First Python Notebook: Rapid data analysis in the newsroom (beginner/intermediate) *pre-registered attendees only
Ben Welsh, James Gordon and Cheryl Phillips teach data analysis with Python. Their 6-hour, hands-on tutorial will guide you through an investigation of money in politics.
You will learn:
1) Just enough Python to execute an analysis with the powerful pandas data analysis library, one of the most popular open-source tools for working with large data files.
2) How to record, remix and republish your work using the Jupyter Notebook, a browser-based tool emerging as the standard for reproducible research in the sciences.
3) Most important of all, how these tools increase the speed and veracity of your journalism.
Preregistration is required and seating is limited. Laptops will be provided for the training.
Workshop prerequisites: If you've tried Python once or twice, have good attitude and know how to take a few code crashes in stride, you are qualified for this class.
NOTE: Registration is required for this session. Click here to sign up.
James Gordon is a journalist, news application developer and civic data hacker. He's currently a senior editor in the Futures Lab in the Reynolds Journalism Institute. Prior to joining RJI, he was Lead Developer at the California Civic Data Coalition. In a past life, he was a product manager for a political campaign tech company. @JE_Gordon.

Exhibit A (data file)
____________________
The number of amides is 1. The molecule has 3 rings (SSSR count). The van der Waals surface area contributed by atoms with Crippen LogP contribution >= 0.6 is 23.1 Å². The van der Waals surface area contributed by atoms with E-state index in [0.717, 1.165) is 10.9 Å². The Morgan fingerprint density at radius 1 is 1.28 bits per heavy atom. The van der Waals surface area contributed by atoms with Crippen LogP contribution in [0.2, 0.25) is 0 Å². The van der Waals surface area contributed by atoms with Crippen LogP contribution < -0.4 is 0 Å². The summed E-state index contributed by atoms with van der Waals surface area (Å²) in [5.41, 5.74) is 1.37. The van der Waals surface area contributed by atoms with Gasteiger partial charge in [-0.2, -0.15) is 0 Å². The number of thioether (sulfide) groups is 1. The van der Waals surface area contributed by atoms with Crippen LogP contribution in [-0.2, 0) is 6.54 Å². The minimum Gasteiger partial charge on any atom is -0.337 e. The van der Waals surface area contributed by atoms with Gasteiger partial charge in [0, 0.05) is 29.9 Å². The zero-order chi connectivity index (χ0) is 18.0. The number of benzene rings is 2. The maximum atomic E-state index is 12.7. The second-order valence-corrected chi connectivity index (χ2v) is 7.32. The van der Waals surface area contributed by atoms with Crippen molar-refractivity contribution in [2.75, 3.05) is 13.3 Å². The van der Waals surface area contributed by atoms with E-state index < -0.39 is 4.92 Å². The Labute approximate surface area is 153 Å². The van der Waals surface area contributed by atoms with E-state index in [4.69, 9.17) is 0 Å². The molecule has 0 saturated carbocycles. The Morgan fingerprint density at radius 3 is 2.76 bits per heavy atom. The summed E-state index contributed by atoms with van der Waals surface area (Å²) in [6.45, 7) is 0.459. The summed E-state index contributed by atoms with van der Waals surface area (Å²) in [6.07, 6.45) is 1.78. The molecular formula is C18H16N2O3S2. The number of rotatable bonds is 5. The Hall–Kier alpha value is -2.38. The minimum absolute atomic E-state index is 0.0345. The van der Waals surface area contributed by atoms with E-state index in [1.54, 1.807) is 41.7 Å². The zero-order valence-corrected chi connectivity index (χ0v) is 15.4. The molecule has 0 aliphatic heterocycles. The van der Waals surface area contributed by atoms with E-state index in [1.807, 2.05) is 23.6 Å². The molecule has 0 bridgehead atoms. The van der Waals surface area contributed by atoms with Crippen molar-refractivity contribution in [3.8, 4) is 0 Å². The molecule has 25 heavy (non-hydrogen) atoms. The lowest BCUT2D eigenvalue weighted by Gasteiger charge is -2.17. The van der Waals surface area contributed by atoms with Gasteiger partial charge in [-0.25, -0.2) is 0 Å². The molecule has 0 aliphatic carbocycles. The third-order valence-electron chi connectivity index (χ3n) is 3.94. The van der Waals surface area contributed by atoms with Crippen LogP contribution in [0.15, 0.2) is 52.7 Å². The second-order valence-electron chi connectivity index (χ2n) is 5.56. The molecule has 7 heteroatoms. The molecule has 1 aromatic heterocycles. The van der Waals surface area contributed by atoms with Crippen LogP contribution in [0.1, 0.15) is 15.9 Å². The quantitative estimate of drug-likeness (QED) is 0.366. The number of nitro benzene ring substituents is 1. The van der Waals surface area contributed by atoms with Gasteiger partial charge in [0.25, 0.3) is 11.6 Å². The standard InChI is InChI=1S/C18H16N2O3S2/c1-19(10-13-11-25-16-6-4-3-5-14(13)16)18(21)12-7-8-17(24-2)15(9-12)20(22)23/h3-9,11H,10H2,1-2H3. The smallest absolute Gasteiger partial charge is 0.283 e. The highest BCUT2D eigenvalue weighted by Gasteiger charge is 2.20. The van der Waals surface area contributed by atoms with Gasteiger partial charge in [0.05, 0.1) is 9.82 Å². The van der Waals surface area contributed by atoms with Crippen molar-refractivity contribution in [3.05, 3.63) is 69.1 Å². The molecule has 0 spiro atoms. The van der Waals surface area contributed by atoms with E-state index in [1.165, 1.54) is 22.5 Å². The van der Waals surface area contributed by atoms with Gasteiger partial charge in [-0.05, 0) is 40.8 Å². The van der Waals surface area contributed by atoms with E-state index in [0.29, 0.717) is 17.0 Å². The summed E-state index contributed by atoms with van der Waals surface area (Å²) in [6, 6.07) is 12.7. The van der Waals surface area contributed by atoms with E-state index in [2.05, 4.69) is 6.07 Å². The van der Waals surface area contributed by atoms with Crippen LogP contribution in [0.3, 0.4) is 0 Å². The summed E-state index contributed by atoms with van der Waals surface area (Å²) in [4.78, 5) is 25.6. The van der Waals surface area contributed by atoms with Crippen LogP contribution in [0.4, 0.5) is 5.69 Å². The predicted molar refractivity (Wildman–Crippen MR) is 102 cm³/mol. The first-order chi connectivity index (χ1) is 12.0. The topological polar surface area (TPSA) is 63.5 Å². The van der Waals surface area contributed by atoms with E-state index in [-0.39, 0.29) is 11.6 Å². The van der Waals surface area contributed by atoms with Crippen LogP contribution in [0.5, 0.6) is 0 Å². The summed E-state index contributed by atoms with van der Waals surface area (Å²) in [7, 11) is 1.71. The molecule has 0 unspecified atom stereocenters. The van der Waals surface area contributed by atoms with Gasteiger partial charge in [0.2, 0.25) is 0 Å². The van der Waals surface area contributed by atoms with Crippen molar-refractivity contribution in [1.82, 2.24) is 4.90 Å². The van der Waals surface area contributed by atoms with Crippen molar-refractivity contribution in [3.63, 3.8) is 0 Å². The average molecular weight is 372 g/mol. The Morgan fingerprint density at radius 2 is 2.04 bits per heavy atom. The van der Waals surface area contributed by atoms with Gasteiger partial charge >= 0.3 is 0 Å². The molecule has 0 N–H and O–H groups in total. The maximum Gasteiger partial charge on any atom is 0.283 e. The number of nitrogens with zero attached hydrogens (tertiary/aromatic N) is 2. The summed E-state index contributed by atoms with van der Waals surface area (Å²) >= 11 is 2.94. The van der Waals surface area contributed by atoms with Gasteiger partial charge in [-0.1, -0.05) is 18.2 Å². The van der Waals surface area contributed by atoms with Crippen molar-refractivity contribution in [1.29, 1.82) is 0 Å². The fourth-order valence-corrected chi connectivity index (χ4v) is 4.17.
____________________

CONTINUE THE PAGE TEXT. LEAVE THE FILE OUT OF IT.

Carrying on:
Cheryl Phillips teaches journalism at Stanford, is the founder of Big Local News and co-founder of The Stanford Open Policing Project. She worked at The Seattle Times for 12 years as a reporter and editor. She twice was part of breaking news coverage that received the Pulitzer Prize and twice served on teams that were Pulitzer finalists. She has worked at USA Today and at newspapers in Michigan, Montana and Texas. She is a former IRE board president. @cephillips
Ben Welsh is the editor of the Data Desk, a team of reporters and computer programmers in the Los Angeles Times newsroom. He is also an organizer of the California Civic Data Coalition, an network of journalists working to open public data, and the founder of PastPages, an open-source archive dedicated to better preserving digital news.
First Python Notebook
This textbook will guide you through an investigation of money in politics using data from the California Civic Data Coalition. You will learn just enough of the Python computer programming language to work with the pandas library, a popular open-source tool for analyzing data. The course will teach you how to use pandas to read, filter, join, group, aggregate and rank structured data. You will also learn how to record, remix and republish your analysis using the Jupyter Notebook, a browser-based application for writing code that is emerging as the standard for sharing reproducible research in the sciences. http://www.firstpythonnotebook.org/